The real headline I want to see is where one of the big ISPs gets on somebody else’s network in a competitive environment. For example, there are a number of open access fiber networks in Washington state that are significantly larger than the Sterling Ranch opportunity. There are numerous smaller open access networks around the country, and no big ISP has ever served residents on these networks. If the big companies would jump on competitive networks then a lot more of these networks would get built.
San Francisco is talking about building an open access fiber network and if it’s built will really challenge the big ISPs. If that network comes to fruition, will one of the other big cable companies decide to take on Comcast? That would be the big news we’ve always wanted to hear.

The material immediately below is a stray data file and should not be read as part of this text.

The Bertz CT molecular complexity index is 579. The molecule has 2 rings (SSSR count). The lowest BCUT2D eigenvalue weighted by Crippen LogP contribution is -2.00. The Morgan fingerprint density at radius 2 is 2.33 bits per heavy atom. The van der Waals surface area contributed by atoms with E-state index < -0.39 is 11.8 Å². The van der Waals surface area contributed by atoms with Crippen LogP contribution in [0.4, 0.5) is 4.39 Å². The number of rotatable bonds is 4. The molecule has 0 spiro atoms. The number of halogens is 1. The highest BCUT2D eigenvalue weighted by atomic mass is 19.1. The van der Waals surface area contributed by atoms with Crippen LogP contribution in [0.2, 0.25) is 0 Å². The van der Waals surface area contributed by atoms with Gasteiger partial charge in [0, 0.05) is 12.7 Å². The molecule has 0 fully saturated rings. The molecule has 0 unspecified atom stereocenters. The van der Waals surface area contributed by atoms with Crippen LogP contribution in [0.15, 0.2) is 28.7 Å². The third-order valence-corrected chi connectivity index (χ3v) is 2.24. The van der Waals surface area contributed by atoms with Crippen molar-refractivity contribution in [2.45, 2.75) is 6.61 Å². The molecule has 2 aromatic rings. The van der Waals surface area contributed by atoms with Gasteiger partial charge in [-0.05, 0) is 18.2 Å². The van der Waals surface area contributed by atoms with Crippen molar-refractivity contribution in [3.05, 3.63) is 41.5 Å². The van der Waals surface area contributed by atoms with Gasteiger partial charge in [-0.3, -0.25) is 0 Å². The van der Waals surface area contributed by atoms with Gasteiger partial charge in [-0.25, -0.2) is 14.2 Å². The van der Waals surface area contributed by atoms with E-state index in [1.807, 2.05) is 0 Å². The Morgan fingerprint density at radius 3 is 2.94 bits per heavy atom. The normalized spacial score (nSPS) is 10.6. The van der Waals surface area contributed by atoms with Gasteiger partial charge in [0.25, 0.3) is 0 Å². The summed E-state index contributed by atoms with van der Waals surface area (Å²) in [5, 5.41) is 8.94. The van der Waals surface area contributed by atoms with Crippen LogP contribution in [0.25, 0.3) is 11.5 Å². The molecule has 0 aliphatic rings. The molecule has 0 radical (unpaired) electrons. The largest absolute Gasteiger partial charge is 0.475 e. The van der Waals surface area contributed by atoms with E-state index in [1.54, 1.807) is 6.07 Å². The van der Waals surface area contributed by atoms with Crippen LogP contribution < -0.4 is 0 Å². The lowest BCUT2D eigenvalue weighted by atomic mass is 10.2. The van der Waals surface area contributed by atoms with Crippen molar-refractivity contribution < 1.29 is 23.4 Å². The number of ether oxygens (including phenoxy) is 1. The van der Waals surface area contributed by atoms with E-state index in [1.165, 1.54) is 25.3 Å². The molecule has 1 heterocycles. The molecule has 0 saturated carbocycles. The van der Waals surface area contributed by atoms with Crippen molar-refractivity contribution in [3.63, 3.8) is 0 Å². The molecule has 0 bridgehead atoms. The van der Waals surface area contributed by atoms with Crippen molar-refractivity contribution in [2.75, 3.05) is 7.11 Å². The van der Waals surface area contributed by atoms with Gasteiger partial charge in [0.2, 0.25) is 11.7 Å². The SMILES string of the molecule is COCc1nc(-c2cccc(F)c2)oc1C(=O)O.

These are not truly competitive networks insofar as their operators are not business competitors of the big ISPs. They are more complimentary networks. The big ISPs have a vertically integrated business model where they want to own both the pipe and content and using another network even if it met their technical standards is contrary to that business model.
Thank you for authoring this although, as the person who originally left the comment on another story, I am not sure whether this is positive or not. There are two fundamental things you may have not considered:
1. MDUs and large HOA-type communities are two distinctly different things: control offered over the MDU owner’s wiring inside the walls of buildings is far safer than the fiber, etc., running through the streets of a community. For example, the chances of wiring inside a wall being cut is far less likely than fiber cuts for street improvements, etc.